Passenger services ceased in 1952, but goods services due in part to milk train services to the Co-op later Dried Milk Products creamery co-located at the station, which produced cheese, continued until 1973.[2] After the cessation of freight services, the lines were removed and the station demolished.[4]

Demography[edit]

According to the 1901 Census, 95.5% of Newcastle Emlyn Urban District's 820 residents aged 3 or over spoke Welsh, and up until the 1960s, 90% of the town's population remained Welsh-speaking. According to the United Kingdom Census 2001, 69% of the 950 people who lived within Newcastle Emlyn spoke fluent Welsh, although the percentage fell rapidly in the following decade to 53.7% as the town's population increased to 1138 residents aged 3 or over by 2011.

64.8% of the town's residents were born in Wales.

Taken together with Adpar on the Ceredigion side of the river Teifi, the area's total population was 1883 people according to the United Kingdom Census 2011.

Sports[edit]

Newcastle Emlyn has both a football and rugby team. Newcastle Emlyn Football Club are members of the Football Association of Wales and Newcastle Emlyn RFC are a rugby union team who are members of the Welsh Rugby Union.

The legend of Emlyn Wyvern[edit]

The entrance to King George's Field in Church Lane, Newcastle Emlyn, Carmarthenshire. Holy Trinity Church is in the background on the right.

The story of Gwiber Castell Newydd Emlyn (the Wyvern of Newcastle Emlyn) is a local tradition. It tells how, on one of the fair days when the town was full of people, a fierce winged viper called a wyvern breathing fire and smoke, alighted on the castle walls and, having cast threatening glances around, settled down to sleep. Its appearance on the castle at first brought terror to all but, after the fear had died down, a few brave townsfolk sought to destroy the fearsome monster.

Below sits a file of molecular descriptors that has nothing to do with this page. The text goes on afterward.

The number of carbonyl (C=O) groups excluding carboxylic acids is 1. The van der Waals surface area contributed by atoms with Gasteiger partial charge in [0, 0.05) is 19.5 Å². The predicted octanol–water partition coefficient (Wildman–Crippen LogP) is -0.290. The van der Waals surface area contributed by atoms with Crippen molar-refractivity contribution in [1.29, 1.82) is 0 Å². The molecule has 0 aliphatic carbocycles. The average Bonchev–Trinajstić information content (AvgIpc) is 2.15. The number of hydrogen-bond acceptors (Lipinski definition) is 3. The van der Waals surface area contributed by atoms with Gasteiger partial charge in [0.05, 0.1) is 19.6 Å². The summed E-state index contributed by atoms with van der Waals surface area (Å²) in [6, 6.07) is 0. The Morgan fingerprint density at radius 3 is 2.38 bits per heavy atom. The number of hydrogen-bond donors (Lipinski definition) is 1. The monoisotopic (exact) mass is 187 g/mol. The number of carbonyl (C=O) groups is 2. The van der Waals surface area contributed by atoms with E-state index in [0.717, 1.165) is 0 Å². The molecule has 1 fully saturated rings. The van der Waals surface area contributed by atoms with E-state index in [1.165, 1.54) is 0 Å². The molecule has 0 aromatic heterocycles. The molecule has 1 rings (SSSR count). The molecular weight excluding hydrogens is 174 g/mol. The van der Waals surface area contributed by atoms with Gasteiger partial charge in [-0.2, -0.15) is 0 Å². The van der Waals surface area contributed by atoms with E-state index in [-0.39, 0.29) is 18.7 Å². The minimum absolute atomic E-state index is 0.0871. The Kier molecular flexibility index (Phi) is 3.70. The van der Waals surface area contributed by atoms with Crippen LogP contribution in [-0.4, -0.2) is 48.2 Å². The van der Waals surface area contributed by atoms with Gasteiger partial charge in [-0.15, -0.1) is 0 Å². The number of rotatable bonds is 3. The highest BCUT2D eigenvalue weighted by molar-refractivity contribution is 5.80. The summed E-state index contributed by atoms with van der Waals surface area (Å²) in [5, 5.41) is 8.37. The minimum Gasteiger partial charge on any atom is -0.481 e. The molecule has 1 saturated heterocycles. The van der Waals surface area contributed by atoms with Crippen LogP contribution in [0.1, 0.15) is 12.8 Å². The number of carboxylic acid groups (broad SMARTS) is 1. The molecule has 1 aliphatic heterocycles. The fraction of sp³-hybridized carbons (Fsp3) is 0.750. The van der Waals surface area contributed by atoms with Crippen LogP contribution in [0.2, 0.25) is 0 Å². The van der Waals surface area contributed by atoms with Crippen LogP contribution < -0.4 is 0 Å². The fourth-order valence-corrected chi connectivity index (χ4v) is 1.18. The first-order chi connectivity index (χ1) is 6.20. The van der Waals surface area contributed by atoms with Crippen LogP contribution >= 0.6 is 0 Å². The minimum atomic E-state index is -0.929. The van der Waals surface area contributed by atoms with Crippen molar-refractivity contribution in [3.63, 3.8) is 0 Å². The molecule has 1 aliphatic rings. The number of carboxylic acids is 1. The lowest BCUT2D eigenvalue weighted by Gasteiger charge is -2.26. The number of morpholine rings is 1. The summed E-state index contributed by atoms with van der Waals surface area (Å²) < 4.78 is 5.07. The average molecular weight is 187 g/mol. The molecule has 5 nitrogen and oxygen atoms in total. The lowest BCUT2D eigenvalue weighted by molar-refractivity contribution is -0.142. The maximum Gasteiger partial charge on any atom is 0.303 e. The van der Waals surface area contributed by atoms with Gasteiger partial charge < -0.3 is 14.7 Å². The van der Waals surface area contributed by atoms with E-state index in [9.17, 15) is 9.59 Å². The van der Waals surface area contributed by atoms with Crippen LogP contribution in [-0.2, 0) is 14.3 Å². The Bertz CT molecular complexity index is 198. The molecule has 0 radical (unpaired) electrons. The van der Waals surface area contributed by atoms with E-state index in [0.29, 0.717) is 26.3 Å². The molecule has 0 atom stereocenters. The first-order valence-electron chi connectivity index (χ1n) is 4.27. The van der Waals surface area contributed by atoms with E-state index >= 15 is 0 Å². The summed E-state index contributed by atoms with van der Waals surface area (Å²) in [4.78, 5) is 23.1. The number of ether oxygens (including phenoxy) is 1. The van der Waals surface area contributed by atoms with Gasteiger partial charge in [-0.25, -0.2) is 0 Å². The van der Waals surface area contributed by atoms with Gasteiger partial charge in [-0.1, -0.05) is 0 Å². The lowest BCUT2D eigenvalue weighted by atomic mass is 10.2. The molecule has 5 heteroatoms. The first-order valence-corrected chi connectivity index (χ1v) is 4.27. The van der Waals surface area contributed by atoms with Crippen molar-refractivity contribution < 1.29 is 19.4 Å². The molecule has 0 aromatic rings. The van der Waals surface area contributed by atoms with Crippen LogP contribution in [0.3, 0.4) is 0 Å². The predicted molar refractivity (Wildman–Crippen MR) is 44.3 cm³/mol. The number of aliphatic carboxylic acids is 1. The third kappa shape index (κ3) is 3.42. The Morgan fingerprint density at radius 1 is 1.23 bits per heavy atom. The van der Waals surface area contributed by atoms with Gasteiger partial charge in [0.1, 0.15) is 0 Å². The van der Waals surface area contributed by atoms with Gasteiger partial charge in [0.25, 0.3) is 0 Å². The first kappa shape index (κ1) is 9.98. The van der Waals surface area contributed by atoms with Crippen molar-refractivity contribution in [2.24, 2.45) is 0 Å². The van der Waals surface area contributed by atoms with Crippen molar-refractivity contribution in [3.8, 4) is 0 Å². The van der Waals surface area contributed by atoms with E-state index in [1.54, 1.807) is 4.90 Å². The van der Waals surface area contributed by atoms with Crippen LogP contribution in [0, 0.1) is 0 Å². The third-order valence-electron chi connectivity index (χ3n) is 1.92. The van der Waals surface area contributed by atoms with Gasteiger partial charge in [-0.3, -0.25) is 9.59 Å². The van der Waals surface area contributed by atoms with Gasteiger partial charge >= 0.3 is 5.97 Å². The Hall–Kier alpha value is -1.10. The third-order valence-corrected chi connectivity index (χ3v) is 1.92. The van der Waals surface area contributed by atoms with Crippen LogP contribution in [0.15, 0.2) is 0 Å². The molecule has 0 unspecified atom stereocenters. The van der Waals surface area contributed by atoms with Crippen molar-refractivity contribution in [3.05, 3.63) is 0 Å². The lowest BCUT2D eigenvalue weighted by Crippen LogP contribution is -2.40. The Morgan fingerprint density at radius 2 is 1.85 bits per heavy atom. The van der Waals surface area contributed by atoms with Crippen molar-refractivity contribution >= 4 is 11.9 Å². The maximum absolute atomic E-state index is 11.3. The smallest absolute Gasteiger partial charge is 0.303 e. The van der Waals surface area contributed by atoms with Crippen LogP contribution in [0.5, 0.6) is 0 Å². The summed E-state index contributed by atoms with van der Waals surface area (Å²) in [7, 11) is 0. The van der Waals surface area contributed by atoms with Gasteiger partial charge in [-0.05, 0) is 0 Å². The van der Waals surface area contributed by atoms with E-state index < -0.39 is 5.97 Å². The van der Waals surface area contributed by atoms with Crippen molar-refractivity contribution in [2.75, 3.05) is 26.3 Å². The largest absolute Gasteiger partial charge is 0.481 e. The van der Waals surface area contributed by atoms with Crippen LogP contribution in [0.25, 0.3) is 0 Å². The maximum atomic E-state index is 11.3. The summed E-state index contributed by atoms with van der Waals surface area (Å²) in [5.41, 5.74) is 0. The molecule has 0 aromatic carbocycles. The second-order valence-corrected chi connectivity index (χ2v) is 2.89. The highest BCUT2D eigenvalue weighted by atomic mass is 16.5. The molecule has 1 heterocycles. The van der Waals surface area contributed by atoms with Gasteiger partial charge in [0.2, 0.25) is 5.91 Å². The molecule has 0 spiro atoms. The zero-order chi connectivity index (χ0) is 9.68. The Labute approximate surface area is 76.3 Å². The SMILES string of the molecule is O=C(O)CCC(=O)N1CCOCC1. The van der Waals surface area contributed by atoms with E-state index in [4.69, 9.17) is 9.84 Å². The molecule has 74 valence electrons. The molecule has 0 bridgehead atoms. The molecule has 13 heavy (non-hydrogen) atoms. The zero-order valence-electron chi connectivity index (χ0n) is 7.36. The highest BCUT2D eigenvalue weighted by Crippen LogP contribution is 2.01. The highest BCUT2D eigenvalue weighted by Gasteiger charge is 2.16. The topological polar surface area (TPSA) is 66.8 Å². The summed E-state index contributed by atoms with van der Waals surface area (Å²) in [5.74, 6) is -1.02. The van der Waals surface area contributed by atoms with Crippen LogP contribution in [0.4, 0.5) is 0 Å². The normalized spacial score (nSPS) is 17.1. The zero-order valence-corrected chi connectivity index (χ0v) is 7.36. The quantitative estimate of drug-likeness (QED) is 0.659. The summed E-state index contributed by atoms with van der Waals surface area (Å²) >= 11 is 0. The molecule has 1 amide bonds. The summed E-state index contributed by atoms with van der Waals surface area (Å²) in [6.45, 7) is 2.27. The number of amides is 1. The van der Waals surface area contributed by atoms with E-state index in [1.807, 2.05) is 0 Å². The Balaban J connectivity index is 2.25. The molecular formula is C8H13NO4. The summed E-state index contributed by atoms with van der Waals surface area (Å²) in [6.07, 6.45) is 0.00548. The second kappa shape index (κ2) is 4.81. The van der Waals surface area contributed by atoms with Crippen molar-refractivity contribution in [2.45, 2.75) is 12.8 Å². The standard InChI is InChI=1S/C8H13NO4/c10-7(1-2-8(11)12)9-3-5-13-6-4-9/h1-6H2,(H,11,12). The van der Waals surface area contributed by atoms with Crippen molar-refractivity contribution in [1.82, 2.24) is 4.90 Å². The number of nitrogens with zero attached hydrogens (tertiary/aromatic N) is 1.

A soldier devised the plan of wading the river Teifi to a point of vantage on the castle side and letting a red cloak float in the river and shooting the gwiber in a vulnerable under-part of the body. The creature, so violently startled from its slumber, caught sight of the cloak and fell upon it with horrible shrieks and tore it to shreds. The assailant meanwhile, escaped to a place of safety.

The wyvern, in its death throes, turned onto its back and floated down the river. From its wound gushed forth a most loathsome venom which polluted the water and killed all the fish. The legend tells of the great joy of the townsfolk when they saw the monster dead.[5]

Twin town[edit]

France Plonévez-Porzay, Brittany, France.

Notable people[edit]

People born at Newcastle Emlyn include:

References[edit]

  1. ^ The Welsh Academy Encyclopaedia of Wales. John Davies, Nigel Jenkins, Menna Baines and Peredur Lynch (2008) pg609 ISBN 978-0-7083-1953-6
  2. ^ a b "Dairies in Ceredigion". Ceredigion.gov.uk. Retrieved 2012-01-28. 
  3. ^ "Newcastle Emlyn railway station". isused-stations.org.uk. Retrieved 2012-01-28. 
  4. ^ "About the Railway". Teifi Valley Railway. Archived from the original on 2007-12-18. Retrieved 2008-02-09. 
  5. ^ Newcastle Emlyn Millennium Edition Historical Notes About Our Town pp10, Pamela Jenkins (1999) Castle Publications

External links[edit]